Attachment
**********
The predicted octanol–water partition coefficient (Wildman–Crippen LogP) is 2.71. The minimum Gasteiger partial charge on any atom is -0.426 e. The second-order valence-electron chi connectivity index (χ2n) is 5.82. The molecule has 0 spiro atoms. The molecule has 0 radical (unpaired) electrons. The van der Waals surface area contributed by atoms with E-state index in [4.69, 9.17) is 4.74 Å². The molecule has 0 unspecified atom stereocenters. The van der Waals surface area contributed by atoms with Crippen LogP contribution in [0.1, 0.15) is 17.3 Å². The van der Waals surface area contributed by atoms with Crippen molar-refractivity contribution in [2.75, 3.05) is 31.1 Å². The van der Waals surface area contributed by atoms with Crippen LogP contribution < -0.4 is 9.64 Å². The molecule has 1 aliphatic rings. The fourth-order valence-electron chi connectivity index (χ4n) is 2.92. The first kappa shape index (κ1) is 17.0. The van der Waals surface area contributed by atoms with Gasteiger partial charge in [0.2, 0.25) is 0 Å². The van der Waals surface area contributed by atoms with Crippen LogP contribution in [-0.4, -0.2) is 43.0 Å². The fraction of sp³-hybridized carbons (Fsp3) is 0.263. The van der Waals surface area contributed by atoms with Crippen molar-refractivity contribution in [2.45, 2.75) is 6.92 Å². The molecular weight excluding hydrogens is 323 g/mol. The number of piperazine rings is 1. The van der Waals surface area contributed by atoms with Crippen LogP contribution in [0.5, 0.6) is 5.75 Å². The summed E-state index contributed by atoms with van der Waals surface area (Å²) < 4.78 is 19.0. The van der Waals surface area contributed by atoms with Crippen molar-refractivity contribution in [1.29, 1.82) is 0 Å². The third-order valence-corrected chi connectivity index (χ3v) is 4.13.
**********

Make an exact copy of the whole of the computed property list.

The predicted octanol–water partition coefficient (Wildman–Crippen LogP) is 2.71. The minimum Gasteiger partial charge on any atom is -0.426 e. The second-order valence-electron chi connectivity index (χ2n) is 5.82. The molecule has 0 spiro atoms. The molecule has 0 radical (unpaired) electrons. The van der Waals surface area contributed by atoms with E-state index in [4.69, 9.17) is 4.74 Å². The molecule has 0 unspecified atom stereocenters. The van der Waals surface area contributed by atoms with Crippen LogP contribution in [0.1, 0.15) is 17.3 Å². The van der Waals surface area contributed by atoms with Crippen molar-refractivity contribution in [2.75, 3.05) is 31.1 Å². The van der Waals surface area contributed by atoms with Crippen LogP contribution < -0.4 is 9.64 Å². The molecule has 1 aliphatic rings. The fourth-order valence-electron chi connectivity index (χ4n) is 2.92. The first kappa shape index (κ1) is 17.0. The van der Waals surface area contributed by atoms with Gasteiger partial charge in [0.2, 0.25) is 0 Å². The van der Waals surface area contributed by atoms with Crippen LogP contribution in [-0.4, -0.2) is 43.0 Å². The fraction of sp³-hybridized carbons (Fsp3) is 0.263. The van der Waals surface area contributed by atoms with Crippen molar-refractivity contribution in [2.45, 2.75) is 6.92 Å². The molecular weight excluding hydrogens is 323 g/mol. The number of piperazine rings is 1. The van der Waals surface area contributed by atoms with Crippen LogP contribution in [0.5, 0.6) is 5.75 Å². The summed E-state index contributed by atoms with van der Waals surface area (Å²) < 4.78 is 19.0. The van der Waals surface area contributed by atoms with Crippen molar-refractivity contribution in [1.29, 1.82) is 0 Å². The third-order valence-corrected chi connectivity index (χ3v) is 4.13.